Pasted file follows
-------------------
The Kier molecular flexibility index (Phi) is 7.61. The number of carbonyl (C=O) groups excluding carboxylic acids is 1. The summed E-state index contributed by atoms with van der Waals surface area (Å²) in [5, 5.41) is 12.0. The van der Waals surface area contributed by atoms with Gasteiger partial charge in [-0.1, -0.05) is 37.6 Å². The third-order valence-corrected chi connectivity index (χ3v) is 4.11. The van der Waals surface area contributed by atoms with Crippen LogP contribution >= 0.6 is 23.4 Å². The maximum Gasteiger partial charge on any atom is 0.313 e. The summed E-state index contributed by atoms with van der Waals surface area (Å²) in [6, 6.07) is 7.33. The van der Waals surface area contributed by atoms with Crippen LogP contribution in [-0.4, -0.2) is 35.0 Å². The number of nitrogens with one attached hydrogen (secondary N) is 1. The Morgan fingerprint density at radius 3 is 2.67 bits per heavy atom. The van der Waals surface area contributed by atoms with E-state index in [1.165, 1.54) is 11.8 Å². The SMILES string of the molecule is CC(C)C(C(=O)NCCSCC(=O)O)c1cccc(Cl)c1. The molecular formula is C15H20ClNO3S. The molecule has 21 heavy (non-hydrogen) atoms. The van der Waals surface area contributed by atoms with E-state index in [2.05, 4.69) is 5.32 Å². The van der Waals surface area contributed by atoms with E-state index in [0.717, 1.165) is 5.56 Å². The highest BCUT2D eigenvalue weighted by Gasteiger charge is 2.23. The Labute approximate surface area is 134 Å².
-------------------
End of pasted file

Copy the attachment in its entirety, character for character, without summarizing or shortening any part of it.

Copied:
The Kier molecular flexibility index (Phi) is 7.61. The number of carbonyl (C=O) groups excluding carboxylic acids is 1. The summed E-state index contributed by atoms with van der Waals surface area (Å²) in [5, 5.41) is 12.0. The van der Waals surface area contributed by atoms with Gasteiger partial charge in [-0.1, -0.05) is 37.6 Å². The third-order valence-corrected chi connectivity index (χ3v) is 4.11. The van der Waals surface area contributed by atoms with Crippen LogP contribution >= 0.6 is 23.4 Å². The maximum Gasteiger partial charge on any atom is 0.313 e. The summed E-state index contributed by atoms with van der Waals surface area (Å²) in [6, 6.07) is 7.33. The van der Waals surface area contributed by atoms with Crippen LogP contribution in [-0.4, -0.2) is 35.0 Å². The number of nitrogens with one attached hydrogen (secondary N) is 1. The Morgan fingerprint density at radius 3 is 2.67 bits per heavy atom. The van der Waals surface area contributed by atoms with E-state index in [1.165, 1.54) is 11.8 Å². The SMILES string of the molecule is CC(C)C(C(=O)NCCSCC(=O)O)c1cccc(Cl)c1. The molecular formula is C15H20ClNO3S. The molecule has 21 heavy (non-hydrogen) atoms. The van der Waals surface area contributed by atoms with E-state index in [2.05, 4.69) is 5.32 Å². The van der Waals surface area contributed by atoms with E-state index in [0.717, 1.165) is 5.56 Å². The highest BCUT2D eigenvalue weighted by Gasteiger charge is 2.23. The Labute approximate surface area is 134 Å².